1)  4th-5th grade-  Keep a running checkbook log, either by hand or electronically to find the working balance of the 2nd grade class’ story.  This could be used just to practice the difference between deposits and withdrawals, or knowing which operation to choose in a word problem (using the electronic version), or to practice the skill of adding and subtracting with decimals (with the paper copy). 

2)  Consider an instance where students could run a business for profit.  They can practice calculating profit in this group/center.  They will have to account for costs of materials to construct their product, decide what they will sell it for and figure out their net profit they would receive per product.  You could extend this activity having students actually make their product.  Children could host a fair where students use play money to go around the room and “buy” different students’ products. 

3)  Students can research a field trip they would like to go to online.  They will need to find out what the different costs associated with that field trip would be, what they would get to do on that field trip and calculate how much it would cost to go on each field trip for their entire class/grade level.  Different groups can choose different field trips and present their findings to the class. From there, they can compare costs as a whole group. 

Interdisciplinary connections –

1)  In the book, the students collect cardboard, paper, and other recyclables.  Students can connect this to Science and think about reducing, reusing and recycling natural resources.  Students can consider the benefits of this and how it helps the earth.  They can tell the differences in reducing, reusing and recycling the different paper materials in the story.  Students can even plan to host their own class/grade level/school paper drive with all items collected to be put into a recycling program.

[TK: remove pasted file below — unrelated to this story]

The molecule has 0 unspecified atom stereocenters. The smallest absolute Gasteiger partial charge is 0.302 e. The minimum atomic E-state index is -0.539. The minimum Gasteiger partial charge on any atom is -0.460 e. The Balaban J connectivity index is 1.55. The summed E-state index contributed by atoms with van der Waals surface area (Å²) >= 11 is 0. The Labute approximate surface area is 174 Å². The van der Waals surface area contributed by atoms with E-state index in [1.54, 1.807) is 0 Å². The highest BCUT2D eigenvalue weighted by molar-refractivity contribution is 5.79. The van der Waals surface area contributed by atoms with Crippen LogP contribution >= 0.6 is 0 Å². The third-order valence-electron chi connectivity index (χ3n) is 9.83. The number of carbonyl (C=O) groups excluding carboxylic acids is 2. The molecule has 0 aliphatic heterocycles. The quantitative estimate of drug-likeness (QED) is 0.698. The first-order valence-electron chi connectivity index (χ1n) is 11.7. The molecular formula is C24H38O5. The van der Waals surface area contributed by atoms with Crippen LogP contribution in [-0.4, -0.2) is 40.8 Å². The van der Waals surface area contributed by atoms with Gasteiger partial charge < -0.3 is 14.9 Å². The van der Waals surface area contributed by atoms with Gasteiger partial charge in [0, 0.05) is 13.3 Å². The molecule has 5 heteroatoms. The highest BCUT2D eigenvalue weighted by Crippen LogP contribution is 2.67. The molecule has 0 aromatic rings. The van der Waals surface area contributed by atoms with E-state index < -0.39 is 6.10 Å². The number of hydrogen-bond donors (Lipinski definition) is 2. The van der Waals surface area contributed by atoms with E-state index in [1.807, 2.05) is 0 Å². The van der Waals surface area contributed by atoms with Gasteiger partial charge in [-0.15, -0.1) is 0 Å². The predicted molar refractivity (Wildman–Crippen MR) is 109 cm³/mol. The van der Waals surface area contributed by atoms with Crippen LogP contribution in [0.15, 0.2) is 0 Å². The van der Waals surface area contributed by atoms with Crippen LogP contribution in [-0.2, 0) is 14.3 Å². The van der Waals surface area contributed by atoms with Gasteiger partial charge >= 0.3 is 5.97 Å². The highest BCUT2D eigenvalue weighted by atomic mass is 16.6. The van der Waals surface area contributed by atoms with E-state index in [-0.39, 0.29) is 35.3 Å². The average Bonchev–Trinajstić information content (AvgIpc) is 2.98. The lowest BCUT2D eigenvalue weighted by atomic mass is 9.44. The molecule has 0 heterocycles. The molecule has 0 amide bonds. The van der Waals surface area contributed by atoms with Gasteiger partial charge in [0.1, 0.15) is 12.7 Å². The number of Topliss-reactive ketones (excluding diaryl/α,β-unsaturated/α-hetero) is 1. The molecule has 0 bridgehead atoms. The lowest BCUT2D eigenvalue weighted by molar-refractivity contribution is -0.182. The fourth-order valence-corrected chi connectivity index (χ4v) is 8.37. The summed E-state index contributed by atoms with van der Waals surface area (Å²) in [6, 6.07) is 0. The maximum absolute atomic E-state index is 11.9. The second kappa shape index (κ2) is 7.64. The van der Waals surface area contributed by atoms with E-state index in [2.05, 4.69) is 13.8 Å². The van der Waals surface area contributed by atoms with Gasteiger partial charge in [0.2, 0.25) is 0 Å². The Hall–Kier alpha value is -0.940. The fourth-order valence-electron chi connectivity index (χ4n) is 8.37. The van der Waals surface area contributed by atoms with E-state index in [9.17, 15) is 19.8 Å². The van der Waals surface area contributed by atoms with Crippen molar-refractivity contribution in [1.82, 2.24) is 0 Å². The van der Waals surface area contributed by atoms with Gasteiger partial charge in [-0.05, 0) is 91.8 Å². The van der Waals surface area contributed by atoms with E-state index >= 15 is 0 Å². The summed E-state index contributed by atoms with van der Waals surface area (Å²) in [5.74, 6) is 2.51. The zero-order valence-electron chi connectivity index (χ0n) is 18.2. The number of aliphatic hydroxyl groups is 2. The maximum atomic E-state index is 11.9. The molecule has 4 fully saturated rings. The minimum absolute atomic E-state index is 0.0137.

2) A writing connection students can make is to write about a field trip they would like their class to take and think about different ways they can raise money to go on the field trip.  Students can write a persuasive paper on why they want to go on whichever field trip they want to go on and why.  They will also write out their exact plans for earning money with their fundraiser.

3) Students can create a poster that advertises their fundraisers using different art mediums. 

4) Students can read an article/website about the Statue of Liberty.  They can learn about it’s history,  the importance of it to our nations why it would be a good place to go on a field trip. 
 
Assessment (Acceptable Evidence):  Students will choose one financial literacy concept they learned about in this story.  They will write, in detail what the concept is, how students in the story portrayed it, and where they have experienced it in the real world.  This assessment should go into deeper explanation from their graphic organizer.  They will also write why it’s important to know about this financial literacy concept for their own lives.    

 

 
Worksheets or additional documents:  Financial Concepts Graphic organizer, check book registers (electronic and paper)